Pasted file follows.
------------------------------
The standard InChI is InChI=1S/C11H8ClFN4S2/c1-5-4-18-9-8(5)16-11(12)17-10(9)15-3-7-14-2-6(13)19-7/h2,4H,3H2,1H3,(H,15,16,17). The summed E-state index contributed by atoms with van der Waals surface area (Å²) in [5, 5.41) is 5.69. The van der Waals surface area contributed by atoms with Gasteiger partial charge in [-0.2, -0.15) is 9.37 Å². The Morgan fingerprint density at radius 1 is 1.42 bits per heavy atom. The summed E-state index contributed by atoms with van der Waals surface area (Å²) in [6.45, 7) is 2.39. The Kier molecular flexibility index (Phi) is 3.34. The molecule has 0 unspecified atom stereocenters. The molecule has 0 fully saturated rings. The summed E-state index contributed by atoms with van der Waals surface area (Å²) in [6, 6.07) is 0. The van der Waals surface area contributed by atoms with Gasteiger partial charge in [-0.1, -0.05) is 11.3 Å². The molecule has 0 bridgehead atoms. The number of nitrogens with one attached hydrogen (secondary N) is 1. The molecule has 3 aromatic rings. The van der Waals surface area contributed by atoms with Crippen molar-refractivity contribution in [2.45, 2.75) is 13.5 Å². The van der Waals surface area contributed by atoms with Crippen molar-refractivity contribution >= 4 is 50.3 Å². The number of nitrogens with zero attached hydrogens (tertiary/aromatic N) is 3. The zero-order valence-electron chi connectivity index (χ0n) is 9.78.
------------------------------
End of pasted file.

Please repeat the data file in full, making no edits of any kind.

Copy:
The standard InChI is InChI=1S/C11H8ClFN4S2/c1-5-4-18-9-8(5)16-11(12)17-10(9)15-3-7-14-2-6(13)19-7/h2,4H,3H2,1H3,(H,15,16,17). The summed E-state index contributed by atoms with van der Waals surface area (Å²) in [5, 5.41) is 5.69. The van der Waals surface area contributed by atoms with Gasteiger partial charge in [-0.2, -0.15) is 9.37 Å². The Morgan fingerprint density at radius 1 is 1.42 bits per heavy atom. The summed E-state index contributed by atoms with van der Waals surface area (Å²) in [6.45, 7) is 2.39. The Kier molecular flexibility index (Phi) is 3.34. The molecule has 0 unspecified atom stereocenters. The molecule has 0 fully saturated rings. The summed E-state index contributed by atoms with van der Waals surface area (Å²) in [6, 6.07) is 0. The van der Waals surface area contributed by atoms with Gasteiger partial charge in [-0.1, -0.05) is 11.3 Å². The molecule has 0 bridgehead atoms. The number of nitrogens with one attached hydrogen (secondary N) is 1. The molecule has 3 aromatic rings. The van der Waals surface area contributed by atoms with Crippen molar-refractivity contribution in [2.45, 2.75) is 13.5 Å². The van der Waals surface area contributed by atoms with Crippen molar-refractivity contribution >= 4 is 50.3 Å². The number of nitrogens with zero attached hydrogens (tertiary/aromatic N) is 3. The zero-order valence-electron chi connectivity index (χ0n) is 9.78.